THEY still need to achieve the unenviable task of tracking down more than $4 million in government funding.
But Queanbeyan Basketball president Jan Browne says the association has taken a “significant” first step in its long-running battle to secure a new home.
Queanbeyan City Council last month approved a motion granting in-principle support for the establishment of a new purpose built indoor sports facility on the site of the current lower Margaret Donaghue Oval in Karabar.
The proposed centre would house four full-sized basketball courts and would also be available for use for a number of other sports including indoor soccer, volleyball and netball.
“It’s a significant first step for us to actually have a parcel of land set aside and to have a plan endorsed by council,” Browne said.
“Previously we couldn’t really progress anything in terms of seeking out funding because we didn’t have any land where we could actually build something.
“The next step now is to sit down with council. They’ve offered us assistance with the project and then there will be applications for regional development grants and for state and federal funding.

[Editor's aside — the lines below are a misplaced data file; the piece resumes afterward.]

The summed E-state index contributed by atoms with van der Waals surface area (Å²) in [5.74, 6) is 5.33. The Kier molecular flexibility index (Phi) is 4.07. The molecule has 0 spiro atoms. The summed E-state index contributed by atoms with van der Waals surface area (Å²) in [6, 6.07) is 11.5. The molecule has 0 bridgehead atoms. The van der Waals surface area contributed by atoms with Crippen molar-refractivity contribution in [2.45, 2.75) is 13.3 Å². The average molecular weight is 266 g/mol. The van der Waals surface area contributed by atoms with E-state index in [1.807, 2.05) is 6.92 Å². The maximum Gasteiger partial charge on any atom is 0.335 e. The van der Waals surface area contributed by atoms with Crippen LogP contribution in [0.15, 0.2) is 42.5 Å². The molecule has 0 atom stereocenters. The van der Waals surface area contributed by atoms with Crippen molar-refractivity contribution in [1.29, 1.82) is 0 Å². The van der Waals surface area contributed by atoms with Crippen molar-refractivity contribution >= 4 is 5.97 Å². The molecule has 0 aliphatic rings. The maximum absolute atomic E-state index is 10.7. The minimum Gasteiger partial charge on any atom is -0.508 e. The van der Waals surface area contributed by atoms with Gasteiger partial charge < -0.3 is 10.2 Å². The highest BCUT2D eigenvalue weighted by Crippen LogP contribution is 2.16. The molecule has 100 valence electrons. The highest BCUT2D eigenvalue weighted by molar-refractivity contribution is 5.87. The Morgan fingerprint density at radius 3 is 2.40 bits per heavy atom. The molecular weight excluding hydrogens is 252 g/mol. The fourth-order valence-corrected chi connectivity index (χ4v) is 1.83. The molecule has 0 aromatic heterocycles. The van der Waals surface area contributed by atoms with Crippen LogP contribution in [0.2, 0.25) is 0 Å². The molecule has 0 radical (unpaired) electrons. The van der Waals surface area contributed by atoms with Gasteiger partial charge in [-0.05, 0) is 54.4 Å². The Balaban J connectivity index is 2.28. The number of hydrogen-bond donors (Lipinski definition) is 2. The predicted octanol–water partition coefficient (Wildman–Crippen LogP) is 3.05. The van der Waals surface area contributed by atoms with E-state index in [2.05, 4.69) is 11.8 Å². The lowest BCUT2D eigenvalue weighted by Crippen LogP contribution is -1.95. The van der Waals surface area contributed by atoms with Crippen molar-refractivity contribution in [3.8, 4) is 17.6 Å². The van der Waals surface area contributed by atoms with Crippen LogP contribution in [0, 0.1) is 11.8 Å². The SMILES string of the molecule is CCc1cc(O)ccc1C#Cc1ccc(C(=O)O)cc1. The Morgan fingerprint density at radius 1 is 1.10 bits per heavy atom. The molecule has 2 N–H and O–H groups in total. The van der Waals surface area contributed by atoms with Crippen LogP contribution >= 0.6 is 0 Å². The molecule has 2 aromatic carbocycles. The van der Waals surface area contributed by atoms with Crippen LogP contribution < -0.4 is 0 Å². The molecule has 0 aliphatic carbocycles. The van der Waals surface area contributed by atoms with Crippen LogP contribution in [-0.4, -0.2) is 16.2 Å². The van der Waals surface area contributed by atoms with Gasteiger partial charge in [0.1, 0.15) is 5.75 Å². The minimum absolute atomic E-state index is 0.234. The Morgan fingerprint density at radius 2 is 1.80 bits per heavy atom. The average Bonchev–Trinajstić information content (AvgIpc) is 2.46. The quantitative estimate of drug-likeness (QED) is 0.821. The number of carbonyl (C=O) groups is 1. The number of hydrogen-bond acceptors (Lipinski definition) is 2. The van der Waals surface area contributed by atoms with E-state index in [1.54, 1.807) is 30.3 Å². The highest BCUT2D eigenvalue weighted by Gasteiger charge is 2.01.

“It’s just a matter of battling on.”
Queanbeyan Basketball has been in search of a new facility since the early 1990s.
The association bought the current Queanbeyan Basketball Stadium on Southbar Road from the YMCA in 1996 in what was only ever supposed to be a temporary measure.
17 years on and the QBA has long since outgrown the site.
“Our needs have certainly become fairly desperate in recent years,” Browne said. “At the moment we can’t even get our representative teams in to train. We’re completely chockers.”
The stadium is also currently shared with the YMCA and the YMCA Rhythmic Gymnastics Club.
The cost of a new indoor sports facility on the proposed Alanbar Road site is estimated to be between $4-6 million.
Browne said Queanbeyan Basketball would raise a portion of that from the sale of its existing facility which would likely net upward of $600,000.
But she acknowledged the majority of the funding would have to come from government grants.
Queanbeyan Basketball had previously been looking to Tralee as an answer to its prayers.
But with any significant development on that site still seemingly years from fruition, Browne said Karabar had emerged as the most likely location for a new facility.
“It really is an ideal spot because with population out at Googong about to explode, Karabar could really become the new centre of Queanbeyan,” she said.
“Already you’ve got three schools and Karabar Shopping Centre within walking distance of the proposed facility so it would be an excellent site for this kind of indoor sports complex.”